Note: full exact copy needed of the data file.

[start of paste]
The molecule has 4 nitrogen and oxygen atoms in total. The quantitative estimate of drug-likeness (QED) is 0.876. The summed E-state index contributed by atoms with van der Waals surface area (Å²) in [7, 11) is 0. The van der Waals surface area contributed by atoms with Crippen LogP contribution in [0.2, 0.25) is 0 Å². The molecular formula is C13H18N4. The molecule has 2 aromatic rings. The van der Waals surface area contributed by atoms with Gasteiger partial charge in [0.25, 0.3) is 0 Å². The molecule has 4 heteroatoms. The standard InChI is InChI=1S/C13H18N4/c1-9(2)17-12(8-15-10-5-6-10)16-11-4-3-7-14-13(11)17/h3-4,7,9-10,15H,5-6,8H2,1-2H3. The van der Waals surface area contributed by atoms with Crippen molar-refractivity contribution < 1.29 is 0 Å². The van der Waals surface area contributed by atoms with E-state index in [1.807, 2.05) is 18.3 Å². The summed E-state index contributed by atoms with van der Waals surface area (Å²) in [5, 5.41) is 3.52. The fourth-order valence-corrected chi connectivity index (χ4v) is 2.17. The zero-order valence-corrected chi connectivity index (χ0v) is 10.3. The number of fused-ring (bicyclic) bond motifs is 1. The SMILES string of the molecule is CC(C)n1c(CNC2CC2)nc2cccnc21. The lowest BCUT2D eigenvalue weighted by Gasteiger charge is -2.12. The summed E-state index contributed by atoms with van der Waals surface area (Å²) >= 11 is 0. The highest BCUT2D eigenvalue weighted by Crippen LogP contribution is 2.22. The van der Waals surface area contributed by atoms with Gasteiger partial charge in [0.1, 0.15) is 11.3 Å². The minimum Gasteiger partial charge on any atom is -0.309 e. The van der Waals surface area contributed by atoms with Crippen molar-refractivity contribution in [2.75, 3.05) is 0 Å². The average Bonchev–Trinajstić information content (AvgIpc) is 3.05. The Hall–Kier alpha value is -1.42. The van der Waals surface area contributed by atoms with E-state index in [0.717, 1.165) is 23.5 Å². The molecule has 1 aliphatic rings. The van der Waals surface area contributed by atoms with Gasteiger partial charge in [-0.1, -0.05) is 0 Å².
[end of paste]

The molecule has 4 nitrogen and oxygen atoms in total. The quantitative estimate of drug-likeness (QED) is 0.876. The summed E-state index contributed by atoms with van der Waals surface area (Å²) in [7, 11) is 0. The van der Waals surface area contributed by atoms with Crippen LogP contribution in [0.2, 0.25) is 0 Å². The molecular formula is C13H18N4. The molecule has 2 aromatic rings. The van der Waals surface area contributed by atoms with Gasteiger partial charge in [0.25, 0.3) is 0 Å². The molecule has 4 heteroatoms. The standard InChI is InChI=1S/C13H18N4/c1-9(2)17-12(8-15-10-5-6-10)16-11-4-3-7-14-13(11)17/h3-4,7,9-10,15H,5-6,8H2,1-2H3. The van der Waals surface area contributed by atoms with Crippen molar-refractivity contribution < 1.29 is 0 Å². The van der Waals surface area contributed by atoms with E-state index in [1.807, 2.05) is 18.3 Å². The summed E-state index contributed by atoms with van der Waals surface area (Å²) in [5, 5.41) is 3.52. The fourth-order valence-corrected chi connectivity index (χ4v) is 2.17. The zero-order valence-corrected chi connectivity index (χ0v) is 10.3. The number of fused-ring (bicyclic) bond motifs is 1. The SMILES string of the molecule is CC(C)n1c(CNC2CC2)nc2cccnc21. The lowest BCUT2D eigenvalue weighted by Gasteiger charge is -2.12. The summed E-state index contributed by atoms with van der Waals surface area (Å²) >= 11 is 0. The highest BCUT2D eigenvalue weighted by Crippen LogP contribution is 2.22. The van der Waals surface area contributed by atoms with Gasteiger partial charge in [0.1, 0.15) is 11.3 Å². The minimum Gasteiger partial charge on any atom is -0.309 e. The van der Waals surface area contributed by atoms with Crippen molar-refractivity contribution in [2.75, 3.05) is 0 Å². The average Bonchev–Trinajstić information content (AvgIpc) is 3.05. The Hall–Kier alpha value is -1.42. The van der Waals surface area contributed by atoms with E-state index in [0.717, 1.165) is 23.5 Å². The molecule has 1 aliphatic rings. The van der Waals surface area contributed by atoms with Gasteiger partial charge in [-0.1, -0.05) is 0 Å².